Camera Angle: the videomaker usually shoots at eye level, the way viewers normally see things. At times the lens may be pointed down from a high angle or, conversely, up from a low angle. When actors are conversing, the speaker is frequently shot from over the shoulder of the listener. The angle is then reversed as the listener responds.
Following the Action: here the camera moves to keep a moving subject framed. Usually the movement is slight, from one side to another. Occasionally the camera slowly moves up or down, following the actor on a staircase, for example. The camera motion may be almost imperceptible but is always rock steady-no shakes, rattles or rolls. This is also called “follow focus” to indicate keeping the subject both framed and in focus.
Panning and tilting: when the camera slowly sweeps from left to right or vice versa, we have a pan. Study your master to see how and why it’s used. Up and down camera movement is known as a tilt.
Dollying: in this technique the camera is mounted on a rolling platform and the operator moves toward or away from a subject. Viewers feel they’re getting closer to or further from the action. As the camera gets closer (dollies in) objects in the foreground take up more of the frame; objects in the background change little in size.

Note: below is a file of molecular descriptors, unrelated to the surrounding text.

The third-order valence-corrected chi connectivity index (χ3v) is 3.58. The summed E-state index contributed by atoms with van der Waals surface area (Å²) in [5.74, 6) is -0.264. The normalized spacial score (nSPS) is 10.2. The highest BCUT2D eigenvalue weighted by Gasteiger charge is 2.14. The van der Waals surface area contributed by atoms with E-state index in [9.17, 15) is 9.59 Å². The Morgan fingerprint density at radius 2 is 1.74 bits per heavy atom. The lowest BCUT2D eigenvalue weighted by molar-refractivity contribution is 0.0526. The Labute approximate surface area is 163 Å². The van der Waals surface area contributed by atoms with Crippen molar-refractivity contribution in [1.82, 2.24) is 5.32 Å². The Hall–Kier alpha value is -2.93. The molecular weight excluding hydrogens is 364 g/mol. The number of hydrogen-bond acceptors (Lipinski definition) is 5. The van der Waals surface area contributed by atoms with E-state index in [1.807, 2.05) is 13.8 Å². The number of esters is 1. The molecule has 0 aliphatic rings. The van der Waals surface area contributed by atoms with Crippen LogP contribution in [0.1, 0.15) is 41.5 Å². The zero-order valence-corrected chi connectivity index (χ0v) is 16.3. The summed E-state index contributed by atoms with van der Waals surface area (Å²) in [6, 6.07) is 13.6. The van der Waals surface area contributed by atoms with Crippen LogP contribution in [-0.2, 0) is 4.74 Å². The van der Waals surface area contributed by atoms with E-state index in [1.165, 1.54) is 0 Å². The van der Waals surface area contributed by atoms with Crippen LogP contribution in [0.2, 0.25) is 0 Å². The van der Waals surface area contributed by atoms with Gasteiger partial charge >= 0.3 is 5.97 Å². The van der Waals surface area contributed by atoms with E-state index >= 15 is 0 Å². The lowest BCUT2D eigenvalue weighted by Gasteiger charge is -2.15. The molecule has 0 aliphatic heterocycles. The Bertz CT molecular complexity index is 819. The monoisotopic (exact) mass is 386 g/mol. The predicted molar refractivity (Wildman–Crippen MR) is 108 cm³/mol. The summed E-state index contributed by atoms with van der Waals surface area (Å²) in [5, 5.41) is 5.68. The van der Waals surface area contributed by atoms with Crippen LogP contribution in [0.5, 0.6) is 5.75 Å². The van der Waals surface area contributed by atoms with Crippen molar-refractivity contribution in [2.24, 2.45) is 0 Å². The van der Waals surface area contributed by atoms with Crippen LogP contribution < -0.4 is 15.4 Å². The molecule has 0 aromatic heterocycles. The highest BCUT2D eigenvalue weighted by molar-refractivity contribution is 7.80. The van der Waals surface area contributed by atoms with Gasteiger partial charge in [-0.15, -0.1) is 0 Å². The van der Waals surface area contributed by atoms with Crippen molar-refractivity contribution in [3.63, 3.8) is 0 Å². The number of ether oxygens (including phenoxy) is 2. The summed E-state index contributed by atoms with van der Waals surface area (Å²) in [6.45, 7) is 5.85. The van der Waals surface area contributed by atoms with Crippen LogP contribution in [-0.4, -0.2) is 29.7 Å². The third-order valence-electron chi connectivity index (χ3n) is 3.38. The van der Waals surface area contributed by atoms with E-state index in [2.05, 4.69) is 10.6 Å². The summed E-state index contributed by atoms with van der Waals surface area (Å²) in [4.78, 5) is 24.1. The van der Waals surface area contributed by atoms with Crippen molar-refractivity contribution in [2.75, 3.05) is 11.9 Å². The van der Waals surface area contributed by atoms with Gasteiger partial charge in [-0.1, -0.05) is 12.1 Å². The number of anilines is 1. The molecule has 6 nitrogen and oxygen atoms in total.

Trucking: this is simply a lateral movement of the camera. Sometimes the camera and its operator are in a moving conveyance-auto, baby carriage, wagon, wheelchair-tracking along with the subject while maintaining a fixed distance. Think of the view from a police car following a subject walking along the street.
Zooming: modern cameras possess lenses that allow focal length to be changed from wide angle to telephoto while the subject remains in focus. When the operator zooms in the ohjects in the foreground grow larger and, unlike dollying in, the proportionate size of objects in the background grows. There is a significant difference between a shot taken from close up with a short focal length and one taken from a distance with a long focal length, even though their foreground objects may appear the same size. The pros avoid asing zooms in the place of dollies. They are used when the operator wants their peculiar effect.